With the March election only a couple of months away, the Community Auditorium subcommittee has been working to inform voters of its findings and what the building would mean for Londonderry.
“There has been some confusion on what’s going on and how it’s going on. People need to understand this is a School Board initiative,” said Subcommittee Chairman Tony DeFrancesco, noting the School Board voted 5-0 to send the auditorium design and architectural costs to the voters as a warrant article. “The whole idea is to try to get the correct information to the voters so they can make an informed decision.”
While the proposed auditorium has both received positive feedback and raised concerns about the impact the $8.9 million, 800-seat facility would have on the Town’s tax rate, DeFrancesco notes there is a documented need for the auditorium.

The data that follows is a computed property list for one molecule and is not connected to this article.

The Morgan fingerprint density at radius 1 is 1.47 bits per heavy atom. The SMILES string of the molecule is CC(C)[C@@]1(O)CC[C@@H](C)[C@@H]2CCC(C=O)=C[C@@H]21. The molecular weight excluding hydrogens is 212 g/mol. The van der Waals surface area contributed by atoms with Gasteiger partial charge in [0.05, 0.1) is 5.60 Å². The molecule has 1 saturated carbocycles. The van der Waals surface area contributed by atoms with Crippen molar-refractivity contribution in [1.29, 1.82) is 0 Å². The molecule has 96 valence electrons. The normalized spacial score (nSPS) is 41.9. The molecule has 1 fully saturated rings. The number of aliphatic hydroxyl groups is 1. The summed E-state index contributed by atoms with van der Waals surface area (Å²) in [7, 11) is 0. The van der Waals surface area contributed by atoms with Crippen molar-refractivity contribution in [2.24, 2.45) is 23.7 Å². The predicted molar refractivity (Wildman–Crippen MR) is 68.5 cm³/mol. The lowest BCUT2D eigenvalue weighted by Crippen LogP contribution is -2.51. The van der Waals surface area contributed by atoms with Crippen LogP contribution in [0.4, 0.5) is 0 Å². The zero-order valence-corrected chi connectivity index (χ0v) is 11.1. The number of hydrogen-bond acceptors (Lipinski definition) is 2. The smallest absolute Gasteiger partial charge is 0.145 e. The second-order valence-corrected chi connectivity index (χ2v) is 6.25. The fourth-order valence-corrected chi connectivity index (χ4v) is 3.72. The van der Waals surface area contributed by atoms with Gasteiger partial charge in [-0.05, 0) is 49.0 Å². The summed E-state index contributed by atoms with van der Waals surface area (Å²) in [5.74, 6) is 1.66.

The subcommittee was allocated $25,000 to hire an architect and investigate size, pricing and location for the facility after the New England Association of Schools and Colleges recommended construction of an auditorium as part of their evaluation of the District.
While the music and drama departments will undoubtedly utilize a community auditorium like the one proposed, DeFrancesco has gathered through his research with the subcommittee that a large portion of daily use will be curriculum based, with students to benefit from the experience of larger classes in a lecture hall setting.
“After school and at night it has the potential to be used as much or as little as the community wants to use it,” he said, noting the Board will have to form a separate subcommittee to determine how it wants to approach renting out the facility and whether or not associated revenues would cover the facility’s operating costs. “I’m feeling like our job until voting day is to get the information in the report to voters.”